French 1767/71 Artillery Short Sword with Scabbard Length: 24 7/8 in. Blade: 19 x 1 ¾ in. Weight: 2.2 lbs. (w/o scabbard) In 1767 a new-pattern sword was prescribed for the 64th , or Royal Artillery Regiment of the French Army. Inspired by a Roman gladius or short sword, it was intended to serve foot infantrymen as both a side-arm and occasional tool, its heavy blade well suited for use as a fascine knife. First manufactured in Klingenthal between 1767-1771, it remained in use until the early 1790s. This is a particularly fine example of the rare, well-made arm, which features a heavy, short, double-edged blade of crescent profile, with a single, deep central fuller. 1500/1600
Rare 4th South Carolina Artillery Return, 1778 Barnard Beekman ADS, 1 ½ pages, large folio, no place, 18 October 1778. Documents relating to South Carolina’s Continental troops, especially the 4th or Artillery Regiment, are extremely scarce. This 1 ½ -page manuscript return shows, in tabular form, the state of the regiment near the close of the 1778 campaign and the equipment and supplies needed to render it fully-effective for subsequent field service. Among the meager ordnance then on hand were only four light fieldpieces: two 4-pounders and two 2-pounders. In contrast, more than 100 categories of ordnance and supplies are listed as needed, including eleven cannon, 5500 “cartridges fixed with grape...say canister”, and 6060 cannon balls. Compiled by the battalion’s indefatigable major, Barnard Beekman, it is docketed on the reverse by him and was thus, the retained regimental copy. Beekman was promoted to lieutenant colonel a week after signing this return and became colonel-commandant on 20 June 1779 after Colonel was killed in action at Stono Ferry. The 4th was raised in 1776 and served with distinction in many actions, including the siege of Savannah, until forced into captivity following the surrender of Charleston on 12 May 1780. $1400/1600 Provenance: deaccessioned from the Henry Ford Museum/Greenfield Village, c. 2000.
Stephen Ashby, noted Virginia frontiersman Richard Morris ALS, 1 p. quarto, 1 December 1780, np. Captain Stephen Ashby commanded a rifle company in Colonel James Wood’s 12th Virginia Regiment, principally raised in the upper Shenandoah Valley of Virginia in 1776. The regiment served with Washington’s Main Army during the 1777 and 1778 campaigns, including the battles of Bound Brook, Brandywine, Germantown, and Monmouth. Ashby was on detached service in Virginia in 1780, when the majority of the Virginia Line was surrendered at Charleston. This letter instructs Ashby to “to proceed to the collection and driveing to the post of Winchester, all cattle fit for slaughter, agreeable to the Governors instructions” from Hampshire and adjacent counties for the provision of Virginia’s remaining Continental and state forces. Wartime Virginia documents are scarce, especially those Shenandoah Valley-related. $400/600 Provenance: John Keller Reid Collection; purchased at Headley’s Auction, 8 May 2003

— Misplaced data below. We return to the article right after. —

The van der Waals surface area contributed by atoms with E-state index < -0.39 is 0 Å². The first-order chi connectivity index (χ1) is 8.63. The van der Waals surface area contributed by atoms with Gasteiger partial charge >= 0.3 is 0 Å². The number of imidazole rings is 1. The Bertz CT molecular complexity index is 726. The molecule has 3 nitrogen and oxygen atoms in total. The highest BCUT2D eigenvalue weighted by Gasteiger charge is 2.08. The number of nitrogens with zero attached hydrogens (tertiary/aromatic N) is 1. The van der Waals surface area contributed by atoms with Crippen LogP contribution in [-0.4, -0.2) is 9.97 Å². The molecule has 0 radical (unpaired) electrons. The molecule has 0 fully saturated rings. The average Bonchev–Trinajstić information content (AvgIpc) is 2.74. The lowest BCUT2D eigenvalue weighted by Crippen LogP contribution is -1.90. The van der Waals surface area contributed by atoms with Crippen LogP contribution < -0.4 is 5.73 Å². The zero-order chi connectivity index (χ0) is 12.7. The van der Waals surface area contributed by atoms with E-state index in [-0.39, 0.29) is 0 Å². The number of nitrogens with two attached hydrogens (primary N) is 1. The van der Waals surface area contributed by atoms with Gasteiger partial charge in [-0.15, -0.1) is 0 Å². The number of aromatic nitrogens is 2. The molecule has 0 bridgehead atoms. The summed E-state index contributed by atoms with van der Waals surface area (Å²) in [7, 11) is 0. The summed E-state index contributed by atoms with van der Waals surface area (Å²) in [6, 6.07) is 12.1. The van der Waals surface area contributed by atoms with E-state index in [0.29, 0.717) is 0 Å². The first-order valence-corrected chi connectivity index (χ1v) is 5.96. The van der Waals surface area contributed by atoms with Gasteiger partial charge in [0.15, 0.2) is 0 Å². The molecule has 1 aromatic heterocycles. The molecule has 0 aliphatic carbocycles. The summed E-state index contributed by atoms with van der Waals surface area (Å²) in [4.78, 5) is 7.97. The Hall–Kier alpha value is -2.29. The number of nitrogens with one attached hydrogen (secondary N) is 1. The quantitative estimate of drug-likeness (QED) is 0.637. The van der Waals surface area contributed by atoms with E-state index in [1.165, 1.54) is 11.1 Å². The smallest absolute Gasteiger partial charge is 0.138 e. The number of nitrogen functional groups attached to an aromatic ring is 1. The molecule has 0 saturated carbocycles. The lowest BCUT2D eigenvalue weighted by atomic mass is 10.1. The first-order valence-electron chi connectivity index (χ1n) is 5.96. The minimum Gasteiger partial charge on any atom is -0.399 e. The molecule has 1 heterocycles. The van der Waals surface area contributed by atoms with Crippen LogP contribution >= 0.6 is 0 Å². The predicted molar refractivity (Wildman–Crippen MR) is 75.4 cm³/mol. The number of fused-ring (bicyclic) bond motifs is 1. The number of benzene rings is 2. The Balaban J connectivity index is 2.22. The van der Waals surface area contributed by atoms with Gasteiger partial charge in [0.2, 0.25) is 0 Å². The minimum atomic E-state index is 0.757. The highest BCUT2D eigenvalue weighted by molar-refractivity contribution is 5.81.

Striking Views of the War in America and the West Indies: Recueil d’Estampes Representant les Differents Evenemens de la Guerre Qui a Procure l’Independance aux Etats-Unis l’Amerique. Paris: . Two engraved maps, thirteen engraved plates, and engraved vignettes on titlepage. Quarto. 18th or early 19th marbleized boards with ¼ blue leather binding, inscribed on front: “Guerre D’ Amerique”. Some light foxing on various plates, primarily in the margins, otherwise very fine example with original guards intact. A very fine and desirable copy of the events of the Revolution, including the tarring and feathering of a tax collector, the battle of Lexington, Saratoga, Pensacoloa, and the surrender at Yorktown, and the land actions in the West Indies, including the surprise of St. Eustatius, the siege of Brimstone Hill, and the taking of Grenada. This published collection of plates with explanatory legends is sometimes called the first French book on the United States. $4500/6000
Sir John Williams (English, fl. 1760s-1780s), 1775 A Draught for Building a Sloop of 14 Carriage Guns [HMS Hornet] Ink and pencil on laid paper (two heavy sheets joined), 13 ½ x 38 in. Inscribed in upper right: “Navy Office/ 13th Novr. 1775/A Draught for Building a Sloop of 14 Carriage Guns/By Messrs. Perry & Co. in pursuance of an Order/from the Right Honble. the Lords Commissioners of the Admiralty. 30th. Octr. 1775/ [breakdown of ship dimensions...and signed] “Williams”; conservation-mounted in gilded, custom-made, reproduction frame. The HMS Hornet was one of 25 ship-sloops built between 1766 and 1780 of the form now known as the “Swan Class (named after the first sloop launched in 1766) and designed by shipwright (later Sir) John Williams, who became Surveyor of the Navy in 1771. She was authorized to be built by Messrs. Perry and Company of Blackwall on 30 October 1775; the keel laid the following month and vessel launched on 19 March 1776. Her dimensions and tonnage were as follows: length of upper deck, 96 ft. 7 in.; length of keel, 78 ft. 10 in.; beam of 26 ft. 9 in.; and 300-ton displacement. Swan class sloops-of-war were armed with 14 (later 16) six-pounder cannon and 14 swivel guns and had a crew of 125 men and officers (full complement). Only three sloops of this class had been authorized prior to the outbreak of hostilities with the American colonies in 1775, the remainder were all of wartime construction and expediency. A successful design, these sloops fulfilled the Admiralty’s urgent wartime need for warships of relatively shallow draft, maneuverability and speed, capable of effectively dealing with the typical enemy cruisers and privateers encountered along the North American coast and in the West Indies. The HMS Hornet served on the West Indies station during her first commission, taking a number of American vessels, and later served on the North American and European stations. After a successful career of fifteen years, she was sold out of service in 1791. This draught of her lines and profile is the only surviving plan of the HMS Hornet, although a few plans for other Swan class sloops can be found in the Admiralty Plans Collection at the National Maritime Museum, Greenwich (copies of which accompany the original). $8000/10,000